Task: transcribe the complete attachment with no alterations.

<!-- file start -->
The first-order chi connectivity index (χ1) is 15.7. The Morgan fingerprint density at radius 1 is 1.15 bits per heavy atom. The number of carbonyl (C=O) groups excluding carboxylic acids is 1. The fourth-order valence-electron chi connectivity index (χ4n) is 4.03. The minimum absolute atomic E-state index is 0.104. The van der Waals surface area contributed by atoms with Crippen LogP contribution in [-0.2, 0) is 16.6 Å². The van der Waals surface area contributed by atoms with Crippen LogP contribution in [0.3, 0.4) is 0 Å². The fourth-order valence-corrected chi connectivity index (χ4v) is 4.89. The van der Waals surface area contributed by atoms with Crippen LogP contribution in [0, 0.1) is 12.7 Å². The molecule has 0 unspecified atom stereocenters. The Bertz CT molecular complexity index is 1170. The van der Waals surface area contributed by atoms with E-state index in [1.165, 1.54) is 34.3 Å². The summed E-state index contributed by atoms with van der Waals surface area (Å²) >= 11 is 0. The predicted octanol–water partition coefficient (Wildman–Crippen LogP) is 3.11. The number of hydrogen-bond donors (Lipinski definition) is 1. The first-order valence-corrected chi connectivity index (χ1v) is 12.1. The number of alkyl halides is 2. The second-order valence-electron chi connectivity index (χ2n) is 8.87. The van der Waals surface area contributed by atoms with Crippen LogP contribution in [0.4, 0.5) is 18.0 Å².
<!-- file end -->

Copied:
The first-order chi connectivity index (χ1) is 15.7. The Morgan fingerprint density at radius 1 is 1.15 bits per heavy atom. The number of carbonyl (C=O) groups excluding carboxylic acids is 1. The fourth-order valence-electron chi connectivity index (χ4n) is 4.03. The minimum absolute atomic E-state index is 0.104. The van der Waals surface area contributed by atoms with Crippen LogP contribution in [-0.2, 0) is 16.6 Å². The van der Waals surface area contributed by atoms with Crippen LogP contribution in [0.3, 0.4) is 0 Å². The fourth-order valence-corrected chi connectivity index (χ4v) is 4.89. The van der Waals surface area contributed by atoms with Crippen LogP contribution in [0, 0.1) is 12.7 Å². The molecule has 0 unspecified atom stereocenters. The Bertz CT molecular complexity index is 1170. The van der Waals surface area contributed by atoms with E-state index in [1.165, 1.54) is 34.3 Å². The summed E-state index contributed by atoms with van der Waals surface area (Å²) >= 11 is 0. The predicted octanol–water partition coefficient (Wildman–Crippen LogP) is 3.11. The number of hydrogen-bond donors (Lipinski definition) is 1. The first-order valence-corrected chi connectivity index (χ1v) is 12.1. The number of alkyl halides is 2. The second-order valence-electron chi connectivity index (χ2n) is 8.87. The van der Waals surface area contributed by atoms with Crippen LogP contribution in [0.4, 0.5) is 18.0 Å².